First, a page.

Prommin Lertsuridej

Prommin Lertsuridej, M.D. (Thai:พรหมินทร์ เลิศสุริย์เดช) (born 5 November 1954) was a Thai politician, former student leader, former Secretary General to Prime Minister Thaksin Shinawatra, former Deputy Prime Minister in charge of economic affairs, and former Minister of Energy in the Thaksin government. After a 2006 military coup overthrew the Thaksin government, Prommin was arrested and detained by the junta for three weeks. He was released from captivity on 1 October 2006. Prommin is married to Mattaya Lertsuridej, M.D. and has 2 children and 2 grandchildren.

Prommin Lertsuridej
พรหมินทร์ เลิศสุริย์เดช
Minister of Energy
In office
8 February 2003 – 6 January 2005
Prime MinisterThaksin Shinawatra
Preceded byPhongthep Thepkanjana
Succeeded byWiset Jupiban
Deputy Prime Minister of Thailand
In office
3 October 2002 – 8 February 2003
Prime MinisterThaksin Shinawatra
Personal details
Born (1954-11-05) 5 November 1954 (age 66)
Bangkok, Thailand
Political partyPheu Thai Party
Other political
Thai Rak Thai Party
Spouse(s)Matthaya Lertsuridej
Alma materMahidol University

Student leaderEdit

As a pre-medical student at Mahidol University, Prommin played a leading role in the student democratic movement after the mass protests against the military regime in 1973. "When I was twenty, I assumed a critical position that resulted in the loss of lives of several of my friends. It is still in my heart. So I don't want to relive that haunting experience again", said Prommin. His role in the burgeoning democratic movement continued until the 6 October 1976 massacre, when the military brutally cracked down on students at Thammasat University.

Prommin joined thousands of students in leaving the cities and joining the Communist Party of Thailand in its insurgency against the military dictatorship. Joining him were several comrades that would become allies in the establishment of the Thai Rak Thai party, like Chaturon Chaisang, Prapat Panyachatraksa, and Surapong Suebwonglee. After 4 years of fighting, the Communist Party collapsed, and Prommin and his comrades laid down their arms under a government amnesty.[1]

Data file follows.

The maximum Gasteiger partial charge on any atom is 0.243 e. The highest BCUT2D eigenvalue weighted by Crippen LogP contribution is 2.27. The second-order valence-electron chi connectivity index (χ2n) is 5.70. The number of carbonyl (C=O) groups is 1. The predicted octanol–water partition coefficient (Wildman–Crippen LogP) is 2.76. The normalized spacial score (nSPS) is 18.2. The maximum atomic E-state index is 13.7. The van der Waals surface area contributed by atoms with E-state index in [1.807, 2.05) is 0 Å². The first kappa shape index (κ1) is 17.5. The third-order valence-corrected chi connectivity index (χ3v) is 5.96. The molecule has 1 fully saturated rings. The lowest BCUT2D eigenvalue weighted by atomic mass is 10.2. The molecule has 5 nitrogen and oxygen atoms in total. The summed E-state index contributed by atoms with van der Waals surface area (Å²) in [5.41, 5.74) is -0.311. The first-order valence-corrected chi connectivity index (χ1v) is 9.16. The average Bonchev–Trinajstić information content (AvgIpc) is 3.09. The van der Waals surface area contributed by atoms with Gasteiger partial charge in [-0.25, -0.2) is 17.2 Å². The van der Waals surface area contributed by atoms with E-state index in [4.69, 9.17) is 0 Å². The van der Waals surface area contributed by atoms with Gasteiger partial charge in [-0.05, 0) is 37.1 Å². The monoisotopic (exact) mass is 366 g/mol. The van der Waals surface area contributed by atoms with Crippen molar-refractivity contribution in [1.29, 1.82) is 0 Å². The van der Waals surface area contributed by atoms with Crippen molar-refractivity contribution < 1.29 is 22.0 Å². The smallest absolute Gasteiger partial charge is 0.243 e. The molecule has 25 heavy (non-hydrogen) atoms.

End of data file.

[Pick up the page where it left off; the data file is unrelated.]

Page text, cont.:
Medical education and careerEdit

After returning to Bangkok, Prommin resumed his medical studies, graduating with a B.S. from Mahidol in 1982. He completed his medical degree from Mahidol University's Ramathibodi Hospital in 1984.

From 1985 to 1988, Prommin was Director of Nong Song Hong Hospital in Khonkaen. He later completed a Pearson Fellowship (funding by IDRC) in public administration from Ottawa University and Carleton University, Canada and became Director of Phon Hospital, Khonkaen. From 1991 to 1993 he became Head of the Health Planning Section at the Thai Ministry of Public Health. He was admitted to the Board of Preventive Medicine of Thailand in 1992.[1]

Business careerEdit

He began his business career in 1993 as Senior Manager of Business Development with IBC Cable TV (which later merged with UTV to become United Broadcasting Corporation). IBC was launched by Thaksin Shinawatra. he later became General Manager of IBC in Cambodia and Laos. In 1995, he was promoted to become IBC's General Manager. From 1997 to 2000, he was appointed VP of Ground Services for Shin Satellite. From November 2000 to February 2001, he was Managing Director of C.S. Communication, another Shin Corporation company.[1]